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Setting Objectives For Your ITIL® Service Strategy

Growth Through TrainingIf you’re already familiar with ITIL®, or the Information Technology Infrastructure Library, then you may also be familiar with the five phases that comprise the Lifecycle.

The first phase, and the one that sets all service provision into action, is Service Strategy.

Understanding Service Strategy

This phase involves setting the objectives and policies for providing services to customers, and what is established in this phase sets the tone for the rest of the Lifecycle. By enrolling into an ITIL Service Strategy training course, management can better understand how to set realistic and measurable objectives for their business.

Determine the Primary Objective First

While developing your ITIL Service Strategy, you might get swept up in a deluge of goals and ambitions. While there is certainly nothing wrong with this, it is important to focus on the one or perhaps two objectives that are requirements for success. For example, your business might decide that its overall objective is to deliver IT services to customers in a timely way.

Or, a progressive business might make their objective to update services regularly to stay on the cutting edge. A third company might instead make their primary objective to provide IT services for customers at the lowest possible price. There is no right or wrong objective, but putting in black and white what the priority of the business will be can set the tone for the following four stages of the Lifecycle.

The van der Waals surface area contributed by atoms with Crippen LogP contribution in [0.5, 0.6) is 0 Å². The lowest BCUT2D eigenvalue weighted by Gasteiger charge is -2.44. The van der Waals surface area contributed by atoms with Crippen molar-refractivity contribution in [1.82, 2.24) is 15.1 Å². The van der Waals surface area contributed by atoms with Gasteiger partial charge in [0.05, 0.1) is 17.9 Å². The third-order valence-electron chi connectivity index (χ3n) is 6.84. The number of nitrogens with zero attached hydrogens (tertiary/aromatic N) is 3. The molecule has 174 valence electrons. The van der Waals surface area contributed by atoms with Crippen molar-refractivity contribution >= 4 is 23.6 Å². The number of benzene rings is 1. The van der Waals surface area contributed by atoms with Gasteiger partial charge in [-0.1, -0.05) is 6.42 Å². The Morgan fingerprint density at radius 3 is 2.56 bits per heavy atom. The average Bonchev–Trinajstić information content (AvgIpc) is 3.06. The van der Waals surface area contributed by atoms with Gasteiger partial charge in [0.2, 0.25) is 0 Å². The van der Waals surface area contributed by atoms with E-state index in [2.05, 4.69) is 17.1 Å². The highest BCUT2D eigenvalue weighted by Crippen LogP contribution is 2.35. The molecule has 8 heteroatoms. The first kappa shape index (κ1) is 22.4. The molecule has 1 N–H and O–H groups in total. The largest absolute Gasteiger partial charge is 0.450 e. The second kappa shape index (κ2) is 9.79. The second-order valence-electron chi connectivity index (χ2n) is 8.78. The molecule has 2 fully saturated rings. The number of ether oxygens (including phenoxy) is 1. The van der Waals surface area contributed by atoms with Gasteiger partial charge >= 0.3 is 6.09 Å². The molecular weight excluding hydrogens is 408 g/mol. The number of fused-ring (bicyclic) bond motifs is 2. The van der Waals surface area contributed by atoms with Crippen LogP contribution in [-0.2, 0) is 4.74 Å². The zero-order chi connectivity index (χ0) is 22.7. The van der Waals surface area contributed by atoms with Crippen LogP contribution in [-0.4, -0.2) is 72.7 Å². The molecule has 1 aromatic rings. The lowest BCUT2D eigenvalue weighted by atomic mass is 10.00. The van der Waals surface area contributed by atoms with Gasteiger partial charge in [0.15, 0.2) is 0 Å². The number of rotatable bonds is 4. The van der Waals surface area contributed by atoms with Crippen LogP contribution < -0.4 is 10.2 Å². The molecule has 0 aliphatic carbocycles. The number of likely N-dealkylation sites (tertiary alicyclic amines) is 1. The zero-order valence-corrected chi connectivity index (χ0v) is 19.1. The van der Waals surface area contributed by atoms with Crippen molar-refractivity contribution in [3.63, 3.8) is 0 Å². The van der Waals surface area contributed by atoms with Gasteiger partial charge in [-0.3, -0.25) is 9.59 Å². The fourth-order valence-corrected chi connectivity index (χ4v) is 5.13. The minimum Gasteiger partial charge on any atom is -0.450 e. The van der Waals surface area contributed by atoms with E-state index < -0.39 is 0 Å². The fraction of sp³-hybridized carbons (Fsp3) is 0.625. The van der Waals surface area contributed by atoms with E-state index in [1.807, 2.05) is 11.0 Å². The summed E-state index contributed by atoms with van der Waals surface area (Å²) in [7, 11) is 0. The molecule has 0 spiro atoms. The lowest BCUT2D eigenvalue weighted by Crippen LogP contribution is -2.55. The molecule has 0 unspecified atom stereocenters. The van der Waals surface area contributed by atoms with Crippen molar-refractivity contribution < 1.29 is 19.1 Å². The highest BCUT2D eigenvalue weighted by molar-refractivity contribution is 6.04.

Settle on Secondary and Bonus Objectives

Once the primary objectives have been solidified, it is time to add in secondary objectives. These are the things that are ideally met, but not at the expense of the primary objective. If you have made affordability for clients your priority objective, for example, secondary objectives could be timeliness and regular software updates. However, if either of those goals began to effect cost negatively, then it would be time to refocus on the priority of low expenses for clients.

Set Objectives That Can Be Accurately Assessed

Objectives can’t be generic or general guidelines. They need to be incredibly specific in order to be assessed and evaluated correctly. To take the example above about customer costs, it is not enough to say that your business aims to provide cheap services to customers. Be specific and state what you would like your average customer to pay for what service. Then, outline how much of that should be profit for you in order to stay in business. This makes your objectives measurable, helping you to determine with every interaction whether you are meeting your stated goals exactly.

Include Objectives for All Employees

Lofty objectives are more than just a guideline for upper management or business owners. They should be something that every employee can identify with and be aware of. It is also possible to create smaller primary objectives for employees that more directly affect their tasks. For example, a customer service representative might aim to leave every customer happy or resolve each issue in under 24 hours.

The first phase of the ITIL Lifecycle is establishing a Service Strategy. These guidelines help ensure that the strategy is made up of realistic and measurable objectives for any business.

Find out how Ashford Global can help  make your business more efficient.


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